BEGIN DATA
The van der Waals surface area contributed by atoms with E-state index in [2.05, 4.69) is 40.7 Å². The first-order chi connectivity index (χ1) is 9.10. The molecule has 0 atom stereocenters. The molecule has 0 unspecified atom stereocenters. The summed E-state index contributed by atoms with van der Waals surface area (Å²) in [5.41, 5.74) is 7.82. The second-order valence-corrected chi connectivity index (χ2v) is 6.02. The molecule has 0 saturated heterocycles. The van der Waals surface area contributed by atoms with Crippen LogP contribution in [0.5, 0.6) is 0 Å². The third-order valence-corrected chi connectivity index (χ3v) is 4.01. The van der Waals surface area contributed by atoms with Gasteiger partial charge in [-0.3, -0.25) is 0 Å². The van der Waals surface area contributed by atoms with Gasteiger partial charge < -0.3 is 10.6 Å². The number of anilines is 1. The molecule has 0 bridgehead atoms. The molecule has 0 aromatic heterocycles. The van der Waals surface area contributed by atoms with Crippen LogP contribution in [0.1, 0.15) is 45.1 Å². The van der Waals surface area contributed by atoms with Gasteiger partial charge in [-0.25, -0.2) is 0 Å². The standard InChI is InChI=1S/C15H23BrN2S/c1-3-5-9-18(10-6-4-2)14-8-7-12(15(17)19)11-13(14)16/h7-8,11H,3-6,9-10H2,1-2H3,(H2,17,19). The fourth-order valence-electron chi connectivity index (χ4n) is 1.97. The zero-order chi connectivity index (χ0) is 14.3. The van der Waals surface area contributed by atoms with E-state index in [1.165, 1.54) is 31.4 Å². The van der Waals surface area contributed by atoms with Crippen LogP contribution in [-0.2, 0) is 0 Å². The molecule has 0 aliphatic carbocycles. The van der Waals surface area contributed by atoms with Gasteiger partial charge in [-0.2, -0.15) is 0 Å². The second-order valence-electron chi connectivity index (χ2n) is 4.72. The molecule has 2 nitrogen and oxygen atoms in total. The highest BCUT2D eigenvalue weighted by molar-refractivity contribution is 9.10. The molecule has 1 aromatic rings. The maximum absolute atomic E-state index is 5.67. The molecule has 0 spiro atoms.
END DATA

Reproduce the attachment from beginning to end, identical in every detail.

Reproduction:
The van der Waals surface area contributed by atoms with E-state index in [2.05, 4.69) is 40.7 Å². The first-order chi connectivity index (χ1) is 9.10. The molecule has 0 atom stereocenters. The molecule has 0 unspecified atom stereocenters. The summed E-state index contributed by atoms with van der Waals surface area (Å²) in [5.41, 5.74) is 7.82. The second-order valence-corrected chi connectivity index (χ2v) is 6.02. The molecule has 0 saturated heterocycles. The van der Waals surface area contributed by atoms with Crippen LogP contribution in [0.5, 0.6) is 0 Å². The third-order valence-corrected chi connectivity index (χ3v) is 4.01. The van der Waals surface area contributed by atoms with Gasteiger partial charge in [-0.3, -0.25) is 0 Å². The van der Waals surface area contributed by atoms with Gasteiger partial charge < -0.3 is 10.6 Å². The number of anilines is 1. The molecule has 0 bridgehead atoms. The molecule has 0 aromatic heterocycles. The van der Waals surface area contributed by atoms with Crippen LogP contribution in [0.1, 0.15) is 45.1 Å². The van der Waals surface area contributed by atoms with Gasteiger partial charge in [-0.25, -0.2) is 0 Å². The standard InChI is InChI=1S/C15H23BrN2S/c1-3-5-9-18(10-6-4-2)14-8-7-12(15(17)19)11-13(14)16/h7-8,11H,3-6,9-10H2,1-2H3,(H2,17,19). The fourth-order valence-electron chi connectivity index (χ4n) is 1.97. The zero-order chi connectivity index (χ0) is 14.3. The van der Waals surface area contributed by atoms with E-state index in [1.165, 1.54) is 31.4 Å². The van der Waals surface area contributed by atoms with Crippen LogP contribution in [-0.2, 0) is 0 Å². The molecule has 0 aliphatic carbocycles. The van der Waals surface area contributed by atoms with Gasteiger partial charge in [-0.2, -0.15) is 0 Å². The second-order valence-electron chi connectivity index (χ2n) is 4.72. The molecule has 2 nitrogen and oxygen atoms in total. The highest BCUT2D eigenvalue weighted by molar-refractivity contribution is 9.10. The molecule has 1 aromatic rings. The maximum absolute atomic E-state index is 5.67. The molecule has 0 spiro atoms.